By the time the foreclosure crisis peaked in Queens in 2009, the borough had seen four years in which mortgage servicers were filing a growing number of actions against struggling homeowners.
That trend was continuing when in October 2010, the state courts responded to the dubious practice of “robosigning” by requiring the banks to cross the t’s and dot the i’s on their paperwork, and the numbers for 2010 dropped off dramatically.
After a relatively quiet 2011, however, 2012 was a year when banks started initiating foreclosure actions again at an alarming rate, according to a new report.
“Honestly, this is something we’ve been expecting for over a year now, for the other shoe to drop in New York,” said Daren Blomquist, vice president of the real estate monitoring firm RealtyTrac.
The number of Queens homes foreclosed upon in 2012 rose 16 percent to a total of 255, according to RealtyTrac, with the highest number by far in Jamaica followed by East Elmhurst, Far Rockaway and Ozone Park.
The number of distressed homeowners notified that a foreclosure proceeding would be filed against them shot up by more than 200 percent, with over 4,000 homeowners receiving default notices.
States where foreclosures are not handled through the courts have seen steadier foreclosure trends, Blomquist said, and the big increase on the front end of the process in Queens indicates servicers are finally figuring out exactly what they need to complete a foreclosure.
“Back in 2011 and even late 2010, the numbers really decreased dramatically without much reason other than the additional scrutiny regarding improper documentation and questionable practices,” Blomquist said, adding he expected the activity to continue through 2013. “Those low numbers from 2011 were artificially low, and now the foreclosures caught in the logjam are starting to come through.”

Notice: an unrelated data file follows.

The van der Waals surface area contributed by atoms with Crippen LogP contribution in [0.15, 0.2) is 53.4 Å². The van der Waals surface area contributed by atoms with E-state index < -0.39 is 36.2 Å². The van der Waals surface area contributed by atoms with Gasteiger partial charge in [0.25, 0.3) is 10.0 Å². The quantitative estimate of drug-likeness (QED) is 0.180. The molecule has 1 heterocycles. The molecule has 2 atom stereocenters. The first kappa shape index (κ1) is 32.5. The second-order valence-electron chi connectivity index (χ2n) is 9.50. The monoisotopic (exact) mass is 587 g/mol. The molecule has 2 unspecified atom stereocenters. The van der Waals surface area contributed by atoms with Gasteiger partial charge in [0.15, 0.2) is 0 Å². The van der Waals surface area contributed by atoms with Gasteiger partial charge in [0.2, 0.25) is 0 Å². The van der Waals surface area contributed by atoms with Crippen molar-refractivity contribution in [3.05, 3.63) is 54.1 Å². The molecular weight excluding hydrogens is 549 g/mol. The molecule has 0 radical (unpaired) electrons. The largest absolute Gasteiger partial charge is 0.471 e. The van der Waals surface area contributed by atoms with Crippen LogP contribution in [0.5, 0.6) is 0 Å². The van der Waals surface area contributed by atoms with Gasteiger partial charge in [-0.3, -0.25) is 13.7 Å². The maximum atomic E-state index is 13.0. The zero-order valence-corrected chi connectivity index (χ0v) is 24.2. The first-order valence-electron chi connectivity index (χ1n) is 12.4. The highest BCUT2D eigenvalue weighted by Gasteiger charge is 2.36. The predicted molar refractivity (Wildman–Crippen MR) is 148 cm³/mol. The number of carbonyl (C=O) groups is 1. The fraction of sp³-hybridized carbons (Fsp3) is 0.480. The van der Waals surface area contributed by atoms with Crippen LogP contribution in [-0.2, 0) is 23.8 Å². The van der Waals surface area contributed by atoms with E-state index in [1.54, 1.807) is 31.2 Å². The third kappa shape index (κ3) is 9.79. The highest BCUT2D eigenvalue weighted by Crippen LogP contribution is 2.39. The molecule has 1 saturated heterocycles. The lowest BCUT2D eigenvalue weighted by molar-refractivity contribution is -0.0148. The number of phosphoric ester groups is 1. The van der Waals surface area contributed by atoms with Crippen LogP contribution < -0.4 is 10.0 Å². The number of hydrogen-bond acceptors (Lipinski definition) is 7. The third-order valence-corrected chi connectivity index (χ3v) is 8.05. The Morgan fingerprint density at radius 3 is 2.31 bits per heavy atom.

And while the national average to complete the foreclosure process was 414 days in 2012, it took far and away the longest in New York, which had an average of 1,089 days.
In almost three years, a troubled homeowner can rack up thousands of dollars in late fees and arrears that make it almost impossible to save their home.
“At some point it becomes mathematically impossible,” said Elizabeth Lynch, staff attorney at nonprofit law firm MFY Legal Services.
With an average unemployment rate of 7.9 percent in Queens for 2012, Lynch said the tough economy is making it harder for homeowners to keep up on their mortgage payments.
“We’re starting to see people who have a mortgage that’s not as bad as a subprime loan that we’ve seen in the past, but maybe has a higher interest rate now and they’re going into foreclosure too,” she said. “With the bad economy hitting areas like southeast Queens, we’re definitely seeing the impact of unemployment.”
Homeowners who lack sophisticated knowledge of the foreclosure process and the legal resources of mortgage servicers are still at a marked disadvantage, Lynch said. One step federal or state agencies could take toward leveling the playing field would be to allow borrowers to sue servicers who abuse the process, she added.
MFY Legal has documented a practice in New York whereby servicers delay filing paperwork, thereby extending the foreclosure process and preventing borrowers from entering a settlement conference.
Reach reporter Rich Bockmann by e-mail at rbockmann@
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